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Burke's "Ally Award" Acceptance Speech

Wednesday, 18.01.2012 / 12:12 PM
By Matt Iaboni - Mapleleafs.com online producer / Mapleleafs.com Blog
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Burke\'s \"Ally Award\" Acceptance Speech




Toronto Maple Leafs President and General Manager Brian Burke was honoured Monday evening with the Ally Award from the PFLAG. We congratulate Brian on this honour. Here is his entire acceptance speech:

I believe that the PFLAG “Ally Award” has great significance, and I was flattered to accept it on Monday night on behalf of the Burke family.  But I hope the day comes, and soon, when this award is retired as obsolete.

A parent’s unconditional love and acceptance of their child is unremarkable, and should be automatic.  It deserves no accolades or praise.  Make no mistake, the hero here was Brendan.  What Brendan did took courage.  Coming out in arguably the most macho of the professional sports.  Now that was worthy of an award.

Most walls in society have been breached or levelled over time.  But not this one – professional sports in North America has no gay presence.  And certainly the NHL does not.  These walls have not been breached, have not been levelled.  Bias, suspicion and prejudice still prevail.  Our goal has to be to continue to level these barriers. 

Great progress has been made.  But much hard work still lies ahead.  Gradual change has been interspersed with radical statements and positions.   Brendan’s lot as a gay man in general was far better than it would have been in 1980.  But the process must continue.  Today, we are talking about battling ignorance, fear and bias.  And I am going to ask everybody to agree to take three steps going forward – and to eliminate homophobia.

Why am I receiving this award?  Because my son was gay.  And I lost him in a car accident on February 5, 2010.   Brendan came out in a very public way shortly before we lost him.  He changed lives, and he has inspired me to do the same.

But my favourite thing about my son telling me he was gay – I didn’t have to take anything back. My children were raised in a home which taught acceptance.  This is the first step, practice and teach acceptance.  Of the three steps, this is the most important.  If everyone practices acceptance, this issue will go away over time.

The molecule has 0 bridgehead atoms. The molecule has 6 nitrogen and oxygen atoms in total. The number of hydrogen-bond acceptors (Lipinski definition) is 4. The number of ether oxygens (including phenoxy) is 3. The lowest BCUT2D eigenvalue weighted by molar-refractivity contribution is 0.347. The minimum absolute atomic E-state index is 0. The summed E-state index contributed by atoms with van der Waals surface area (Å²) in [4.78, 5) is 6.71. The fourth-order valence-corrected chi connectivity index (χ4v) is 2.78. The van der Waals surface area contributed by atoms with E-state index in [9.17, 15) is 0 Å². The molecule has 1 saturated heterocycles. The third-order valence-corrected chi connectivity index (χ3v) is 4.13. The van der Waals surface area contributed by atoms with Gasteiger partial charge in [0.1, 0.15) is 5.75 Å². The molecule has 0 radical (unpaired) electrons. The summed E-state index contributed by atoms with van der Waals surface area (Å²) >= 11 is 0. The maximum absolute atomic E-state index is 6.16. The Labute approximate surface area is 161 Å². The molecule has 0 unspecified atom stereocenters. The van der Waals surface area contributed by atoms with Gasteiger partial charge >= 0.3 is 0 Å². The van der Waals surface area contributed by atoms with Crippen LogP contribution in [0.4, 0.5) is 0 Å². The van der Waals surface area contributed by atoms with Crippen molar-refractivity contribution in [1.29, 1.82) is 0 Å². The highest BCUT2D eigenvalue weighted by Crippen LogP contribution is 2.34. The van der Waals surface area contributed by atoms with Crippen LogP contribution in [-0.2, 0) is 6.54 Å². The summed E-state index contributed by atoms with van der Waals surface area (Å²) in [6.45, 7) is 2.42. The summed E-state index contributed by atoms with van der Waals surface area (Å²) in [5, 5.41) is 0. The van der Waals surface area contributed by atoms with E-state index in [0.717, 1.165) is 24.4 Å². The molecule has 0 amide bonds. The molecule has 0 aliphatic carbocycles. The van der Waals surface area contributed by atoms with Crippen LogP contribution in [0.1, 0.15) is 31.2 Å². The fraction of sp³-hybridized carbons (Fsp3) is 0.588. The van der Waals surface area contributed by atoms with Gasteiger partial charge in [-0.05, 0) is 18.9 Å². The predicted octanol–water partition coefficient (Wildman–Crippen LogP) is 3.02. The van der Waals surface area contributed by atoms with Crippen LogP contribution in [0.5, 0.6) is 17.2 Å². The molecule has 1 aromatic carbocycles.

There will come a time when you look back and reflect on your life – what will you see?  Don’t regret how you acted!  Don’t be embarrassed by things you said!   The real world for gay men - when Brendan came out, I told him to keep his head on a swivel – which is sick.

Bill of rights: my general views: (racism and homophobia have no place).

A.     I believe every student has a right to their own color, religion and sexual orientation.

B.     I believe every student has the right to attend school without intimidation, harassment or   verbal abuse, let alone physical fear.

C.     I believe acceptance is the key to harmony.  Not tolerance.

D.     I believe good citizenship imposes a duty of acceptance.

Our greatest ally is time.  Look at the change since I attended high school – no gay students (of course there were, but they dared not come out).  In the last fifty years, there has been a massive change in the acceptance level and roles / respect due to women and people of color.  And in that same period, there has been an impressive change for the LGBT Community.  But not change at the same level.  It is still difficult to be gay for many young people.  I know first-hand from the letters I receive – kids and parents.  Hard to reconcile how well Brendan was received with the awful letters I receive and the stories I hear.  The fear, the loneliness – it’s a real problem.

So if good citizenship imposes a duty of acceptance:  how can you help?

This is the second step – support this group.  Take an affirmative step to support the LGBT Community. Visit the Ally Effect website.  Join a gay/straight alliance.  Join PFLAG. 

But a macho code persists – bullying and homophobic slurs prevail.  They are mostly habitual, I believe, but still hurtful and wrong.  The third step is to eliminate bullying and homophobic slurs

Bullying is a person gaining power or status by picking on someone who really cannot defend themselves.  It is despicable, cowardly, and gutless, but it only works if other people grant that power or status.  We all need to stand up to bullies.  Don’t’ tolerate it – intercede if you can, report it if you can’t.  Suicide is the biggest risk this community faces in terms of cause of death.

Take three steps….you can help!  Start today.

1.    Practice and teach acceptance – starting in the workplace.  Teach acceptance in your home, and acknowledge the value of every person.  Vote acceptance - support politicians who support the LGBT agenda. Insist upon acceptance.

2.    Make a statement – join a group that supports the LGBT Community – PFLAG, EGALE, GLAAD, You Can Play.

3.    End bullying and homophobic slurs.



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